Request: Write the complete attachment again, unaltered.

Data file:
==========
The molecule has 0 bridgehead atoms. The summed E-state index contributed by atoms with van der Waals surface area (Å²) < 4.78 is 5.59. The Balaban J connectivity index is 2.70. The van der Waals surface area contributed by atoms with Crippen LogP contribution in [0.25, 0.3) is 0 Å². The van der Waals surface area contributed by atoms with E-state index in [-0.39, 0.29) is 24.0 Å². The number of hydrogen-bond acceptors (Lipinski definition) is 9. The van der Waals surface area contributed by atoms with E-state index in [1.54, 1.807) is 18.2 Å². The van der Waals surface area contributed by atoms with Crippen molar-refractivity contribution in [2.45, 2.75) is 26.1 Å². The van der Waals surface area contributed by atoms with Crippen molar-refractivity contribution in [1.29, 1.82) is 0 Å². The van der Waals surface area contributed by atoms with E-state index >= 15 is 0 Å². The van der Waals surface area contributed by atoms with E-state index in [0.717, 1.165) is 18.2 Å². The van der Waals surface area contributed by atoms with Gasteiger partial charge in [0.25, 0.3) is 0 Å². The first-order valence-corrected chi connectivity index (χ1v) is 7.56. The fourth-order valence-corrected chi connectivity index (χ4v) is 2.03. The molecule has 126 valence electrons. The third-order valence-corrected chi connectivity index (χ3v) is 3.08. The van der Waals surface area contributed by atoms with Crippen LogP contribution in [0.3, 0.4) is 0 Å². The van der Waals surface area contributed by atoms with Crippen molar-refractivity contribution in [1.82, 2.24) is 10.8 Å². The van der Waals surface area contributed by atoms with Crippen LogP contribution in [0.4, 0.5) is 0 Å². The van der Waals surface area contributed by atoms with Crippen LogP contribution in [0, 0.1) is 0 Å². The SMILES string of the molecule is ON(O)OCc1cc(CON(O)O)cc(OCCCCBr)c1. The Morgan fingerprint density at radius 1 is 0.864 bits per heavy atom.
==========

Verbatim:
The molecule has 0 bridgehead atoms. The summed E-state index contributed by atoms with van der Waals surface area (Å²) < 4.78 is 5.59. The Balaban J connectivity index is 2.70. The van der Waals surface area contributed by atoms with Crippen LogP contribution in [0.25, 0.3) is 0 Å². The van der Waals surface area contributed by atoms with E-state index in [-0.39, 0.29) is 24.0 Å². The number of hydrogen-bond acceptors (Lipinski definition) is 9. The van der Waals surface area contributed by atoms with E-state index in [1.54, 1.807) is 18.2 Å². The van der Waals surface area contributed by atoms with Crippen molar-refractivity contribution in [2.45, 2.75) is 26.1 Å². The van der Waals surface area contributed by atoms with Crippen molar-refractivity contribution in [1.29, 1.82) is 0 Å². The van der Waals surface area contributed by atoms with E-state index >= 15 is 0 Å². The van der Waals surface area contributed by atoms with E-state index in [0.717, 1.165) is 18.2 Å². The van der Waals surface area contributed by atoms with Gasteiger partial charge in [0.25, 0.3) is 0 Å². The first-order valence-corrected chi connectivity index (χ1v) is 7.56. The fourth-order valence-corrected chi connectivity index (χ4v) is 2.03. The molecule has 126 valence electrons. The third-order valence-corrected chi connectivity index (χ3v) is 3.08. The van der Waals surface area contributed by atoms with Crippen LogP contribution in [0.3, 0.4) is 0 Å². The van der Waals surface area contributed by atoms with Crippen molar-refractivity contribution in [1.82, 2.24) is 10.8 Å². The van der Waals surface area contributed by atoms with Crippen LogP contribution in [0.4, 0.5) is 0 Å². The van der Waals surface area contributed by atoms with Crippen LogP contribution in [0, 0.1) is 0 Å². The SMILES string of the molecule is ON(O)OCc1cc(CON(O)O)cc(OCCCCBr)c1. The Morgan fingerprint density at radius 1 is 0.864 bits per heavy atom.